THE DAILY MAIL
(WILL STEWART): Treasure trove of warrior jewellery unearthed in Russia: Ancient grave belongs to woman who worshipped fire 2,000 years ago
- The woman was a Sarmatian from the first century AD in southern Russia
- More than 100 arrowheads and a horse harness confirm she was a warrior
- A gem with an ancient inscription in Aramaic was found buried with her
- A hiding place in the grave contained a collection of knives and a sword
A stunning trove of ancient jewellery has been found in the grave of a noble warrior woman dating back to the first century AD.
The female fighter was a Sarmatian - a group of people who worshipped fire and whose prominent role in warfare was seen as an inspiration for the Amazons of Greek mythology.
And the discovery of the intact burial mound in Russia has been described as 'priceless' by archaeologists.
The Sarmatians were nomadic people who migrating from central Asia to the Ural mountains between the 6th and 4th century BC.
Next to her skull, gold earrings with pendant chains were found, while a bronze mirror was close to her shoulder.
'The collar of her dress was decorated with stamped buckles of gold leaf in the form of a stylised ram's head,' he said.
'Her sleeves were embroidered with colourful beads combined with gold triangular and hemispherical plaques.
'On each hand - a gold bracelet. On her breasts were various beads, among which was a gem with a single-line Phoenician or early Aramaic inscription. At her pelvis lay a gold vial.'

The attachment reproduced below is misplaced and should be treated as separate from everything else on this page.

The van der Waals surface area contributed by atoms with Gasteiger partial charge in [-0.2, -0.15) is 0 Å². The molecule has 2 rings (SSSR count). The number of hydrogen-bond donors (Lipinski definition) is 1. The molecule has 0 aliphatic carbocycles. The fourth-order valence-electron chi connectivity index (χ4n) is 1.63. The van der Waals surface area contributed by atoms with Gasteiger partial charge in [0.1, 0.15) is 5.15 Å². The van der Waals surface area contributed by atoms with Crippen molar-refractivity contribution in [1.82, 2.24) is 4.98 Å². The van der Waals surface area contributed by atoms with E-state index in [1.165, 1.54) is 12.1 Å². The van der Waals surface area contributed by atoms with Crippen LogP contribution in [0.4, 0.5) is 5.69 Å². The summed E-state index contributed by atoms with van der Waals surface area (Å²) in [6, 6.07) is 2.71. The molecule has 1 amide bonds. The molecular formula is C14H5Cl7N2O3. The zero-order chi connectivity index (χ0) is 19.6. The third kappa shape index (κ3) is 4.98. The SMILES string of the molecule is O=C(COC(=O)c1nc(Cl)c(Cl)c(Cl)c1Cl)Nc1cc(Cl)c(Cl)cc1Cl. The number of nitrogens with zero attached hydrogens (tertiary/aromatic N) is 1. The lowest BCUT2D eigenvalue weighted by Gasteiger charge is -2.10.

Below is the photo of the seal. The caption reads "The female fighter was a Sarmatian, a people who worshipped fire and whose prominent role in warfare was seen as an inspiration for the Amazons of Greek mythology. A gem with a single-line Phoenician or early Aramaic inscription was found buried with her (pictured), placed on her chest."
This is a stone seal written in the Paleo-Hebrew script. As far as I know, this type of seal was only made between the eighth and fifth centuries BCE. (But my knowledge of the subject is not particularly up to date.) It is in one of the Northwest Semitic languages, but I don't know enough about the paleography of this period to identify whether it is Hebrew, Phoenician, Aramaic, Ammonite, Edomite, or Moabite. Someone who knows the scripts better than I do could probably discern the national origin of this one and its date to within a century or so.
The letters are inscribed backwards on the seal so that the mirror-image imprint it leaves will read in the right direction. This is normal for such objects. The first letter of the inscription was inscribed last and it looks squashed, probably because the stonemason miscalculated and didn't leave enough room for it. The seal reads לאלישב (l’lyšb), "belonging to Elyashiv." Elyashiv (Eliashib) is attested as a man's name in the Hebrew Bible in Chronicles, Ezra, Nehemiah, and Esther, and on at least a couple of 7th-century BCE Hebrew seals. I can't find it in any of the other languages, but I haven't looked comprehensively and some of them may well have used it too.
The big question is, what was this turn-of-the-era Sarmatian woman in Russia doing with a Northwest Semitic seal from four to eight centuries before her time? The report is that it was scientifically excavated, so forgery or salting seem exceedingly unlikely. I guess it could have been a family heirloom. It certainly raises other questions about trade between Eastern Europe and the Middle East from the late Iron Age to the Hellenistic period. Assuming this report is accurate in its particulars, this is an extraordinary discovery and I think we shall be hearing more about it.
UPDATE (19 August): More here.
UPDATE (22 August): Still more here and here.